December 2019 United States airstrikes in Iraq and Syria

From Wikipedia, the free encyclopedia
Jump to navigation Jump to search

December 2019 United States airstrikes in Iraq and Syria
Part of the American-led interventions in Iraq and Syria (Operation Inherent Resolve) and the 2019–20 Persian Gulf crisis
TypeAirstrikes
Locations
Anbar and Kirkuk, Iraq

Valley of Euphrates River, Syria[1]

Target Kata'ib Hezbollah
Date29 December 2019 (2019-12-29)
11:00 am (EST) (UTC-05:00)
Executed by United States
OutcomeSee Aftermath
Casualties19 (Iraq) 6 (Syria)[2] killed
55+[2] injured

On 29 December 2019, the United States conducted airstrikes against Kata'ib Hezbollah's weapons depots and command centers in Iraq and Syria, reportedly killing at least 25 militiamen and wounding 55 more. The U.S. Department of Defense said the operation was in retaliation for repeated attacks on Iraqi military bases hosting Operation Inherent Resolve (OIR) coalition forces, particularly the 27 December 2019 attack on a Kirkuk airbase that left an American civilian contractor dead.[3][4]

Kata'ib Hezbollah, a Shi'ite Muslim militia which has links to Iran,[5] denied any responsibility for the attacks.[6] The unilateral U.S. airstrikes were condemned by the Iraqi government, Iraqi Armed Forces personnel, and Iran, and culminated in the U.S. embassy in Baghdad being attacked by Iraqi militiamen and their supporters on 31 December 2019. This in turn led to a U.S. airstrike near Baghdad International Airport on 3 January 2020, killing Iranian general Qasem Soleimani and Iraqi militia commander Abu Mahdi al-Muhandis.

Background[edit]

The United States intervened in Iraq in 2014 as a part of Operation Inherent Resolve (OIR), the U.S.-led mission to degrade and combat the Islamic State of Iraq and the Levant terror organization, and have been training and operating alongside Iraqi forces as a part of the anti-ISIL coalition. ISIL was largely beaten back from Iraq in 2017 during the Iraqi Civil War, with the help of U.S.-backed forces and Sunni and Shia militias. Iran is known to support Shia Iraqi militias, a number of which are relatively hostile to the U.S. presence in Iraq and the Sunni-led Iraqi government.[5] Tensions rose between Iran and the U.S. in 2018 when U.S. President Donald Trump unilaterally pulled out of the 2015 nuclear deal and reimposed sanctions.[2]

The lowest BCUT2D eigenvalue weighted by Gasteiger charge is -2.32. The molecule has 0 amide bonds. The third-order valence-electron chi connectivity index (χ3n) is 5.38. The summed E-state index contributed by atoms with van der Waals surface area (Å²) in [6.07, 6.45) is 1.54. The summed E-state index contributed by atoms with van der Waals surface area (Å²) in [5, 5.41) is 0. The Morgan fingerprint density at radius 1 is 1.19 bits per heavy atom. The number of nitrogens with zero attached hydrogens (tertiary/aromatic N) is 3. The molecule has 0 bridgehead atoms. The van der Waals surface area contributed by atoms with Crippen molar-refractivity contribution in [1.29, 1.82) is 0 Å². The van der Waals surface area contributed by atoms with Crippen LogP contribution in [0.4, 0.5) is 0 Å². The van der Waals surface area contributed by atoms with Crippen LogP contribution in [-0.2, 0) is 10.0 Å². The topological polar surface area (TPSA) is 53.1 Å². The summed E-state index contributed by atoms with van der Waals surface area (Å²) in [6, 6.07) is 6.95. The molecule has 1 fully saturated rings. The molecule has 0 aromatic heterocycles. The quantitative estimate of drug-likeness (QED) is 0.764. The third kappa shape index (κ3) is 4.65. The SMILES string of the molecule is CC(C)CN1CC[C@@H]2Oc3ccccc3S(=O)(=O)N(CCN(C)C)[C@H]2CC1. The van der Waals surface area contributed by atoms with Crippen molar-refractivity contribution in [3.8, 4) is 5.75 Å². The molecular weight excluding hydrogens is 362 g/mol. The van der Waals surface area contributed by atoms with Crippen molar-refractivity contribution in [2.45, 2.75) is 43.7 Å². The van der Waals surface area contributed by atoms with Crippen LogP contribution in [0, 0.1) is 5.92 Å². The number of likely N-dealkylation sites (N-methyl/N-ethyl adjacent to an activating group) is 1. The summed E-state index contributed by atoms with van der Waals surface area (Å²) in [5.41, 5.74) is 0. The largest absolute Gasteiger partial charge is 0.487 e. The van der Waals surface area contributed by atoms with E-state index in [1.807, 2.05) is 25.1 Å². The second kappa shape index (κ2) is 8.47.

On 27 December 2019, the K-1 Air Base in Kirkuk province, Iraq—one of many Iraqi military bases that host Operation Inherent Resolve coalition personnel—was attacked by more than 30 rockets, killing a U.S. civilian contractor and injuring four U.S. service members and two Iraqi security forces personnel. The U.S. blamed the Iranian-backed Kata'ib Hezbollah militia for the attack.[4]

A senior U.S. official said there had been a "campaign" of 11 attacks on Iraqi bases hosting OIR personnel in the two months before the 27 December incident, many of which the U.S. attributed to Kata'ib Hezbollah.[7]

Military strikes[edit]

Video of the U.S. strikes on Kata'ib Hezbollah in western Iraq, 29 December 2019

At around 11:00 am EST on 29 December 2019, the United States attacked five Kata'ib Hezbollah positions in Iraqi and Syrian territory. According to the Pentagon, the U.S. targeted three locations in Iraq and two in Syria, including weapon storage facilities and command and control posts. One U.S. official claimed the strikes were carried out by F-15E fighter jets using precision-guided bombs and that secondary explosions were observed after some of the strikes, indicating the sites may have contained ammunition. The ammunition facilities held both rockets and drones used by the militia.[8][9][3][4]

The U.S. did not specify the locations of the strikes, but one of the Iraqi strikes had reportedly targeted the militia group's headquarters in or near al-Qa'im District along the western border with Syria. The strikes in Syria took place along the Euphrates River Valley in the southeast of the country.[4][9]

Casualties[edit]

Reportedly, at least 25 militia fighters were killed and 55 wounded.[2] According to Iraqi security and militia sources, at least four local Kata'ib Hezbollah commanders were among the dead in the Iraqi strikes, including Abu Ali Khazali.[10] U.S. officials could not confirm the militia casualty counts.[4]

Aftermath[edit]

U.S. Secretary of State Mike Pompeo, Secretary of Defense Mark Esper, and Chairman of the Joint Chiefs of Staff Gen. Mark Milley brief reporters on the airstrikes, 29 December 2019

Following the strikes on 29 December, U.S. officials warned that further actions could be undertaken to defend U.S. interests and "deter further bad behavior from militia groups or from Iran". U.S. President Donald Trump was briefed before and after the strikes by his national security advisors and was informed that a further military response could be warranted.[8][4]